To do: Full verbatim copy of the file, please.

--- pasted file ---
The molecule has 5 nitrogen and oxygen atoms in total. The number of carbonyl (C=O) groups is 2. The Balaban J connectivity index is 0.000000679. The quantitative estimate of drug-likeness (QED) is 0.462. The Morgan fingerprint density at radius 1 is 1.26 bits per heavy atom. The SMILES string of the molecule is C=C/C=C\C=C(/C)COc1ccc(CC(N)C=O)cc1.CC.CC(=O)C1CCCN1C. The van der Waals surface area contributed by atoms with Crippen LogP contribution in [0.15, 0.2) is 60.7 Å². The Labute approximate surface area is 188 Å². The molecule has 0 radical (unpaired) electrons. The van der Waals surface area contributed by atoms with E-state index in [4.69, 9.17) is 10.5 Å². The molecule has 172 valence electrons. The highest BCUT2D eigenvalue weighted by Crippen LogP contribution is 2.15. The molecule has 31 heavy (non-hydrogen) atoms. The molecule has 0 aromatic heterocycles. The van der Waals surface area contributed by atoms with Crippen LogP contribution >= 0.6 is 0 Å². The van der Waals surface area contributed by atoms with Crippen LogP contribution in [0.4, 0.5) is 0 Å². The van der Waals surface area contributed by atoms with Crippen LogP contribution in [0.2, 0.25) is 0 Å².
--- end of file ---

The molecule has 5 nitrogen and oxygen atoms in total. The number of carbonyl (C=O) groups is 2. The Balaban J connectivity index is 0.000000679. The quantitative estimate of drug-likeness (QED) is 0.462. The Morgan fingerprint density at radius 1 is 1.26 bits per heavy atom. The SMILES string of the molecule is C=C/C=C\C=C(/C)COc1ccc(CC(N)C=O)cc1.CC.CC(=O)C1CCCN1C. The van der Waals surface area contributed by atoms with Crippen LogP contribution in [0.15, 0.2) is 60.7 Å². The Labute approximate surface area is 188 Å². The molecule has 0 radical (unpaired) electrons. The van der Waals surface area contributed by atoms with E-state index in [4.69, 9.17) is 10.5 Å². The molecule has 172 valence electrons. The highest BCUT2D eigenvalue weighted by Crippen LogP contribution is 2.15. The molecule has 31 heavy (non-hydrogen) atoms. The molecule has 0 aromatic heterocycles. The van der Waals surface area contributed by atoms with Crippen LogP contribution >= 0.6 is 0 Å². The van der Waals surface area contributed by atoms with Crippen LogP contribution in [0.4, 0.5) is 0 Å². The van der Waals surface area contributed by atoms with Crippen LogP contribution in [0.2, 0.25) is 0 Å².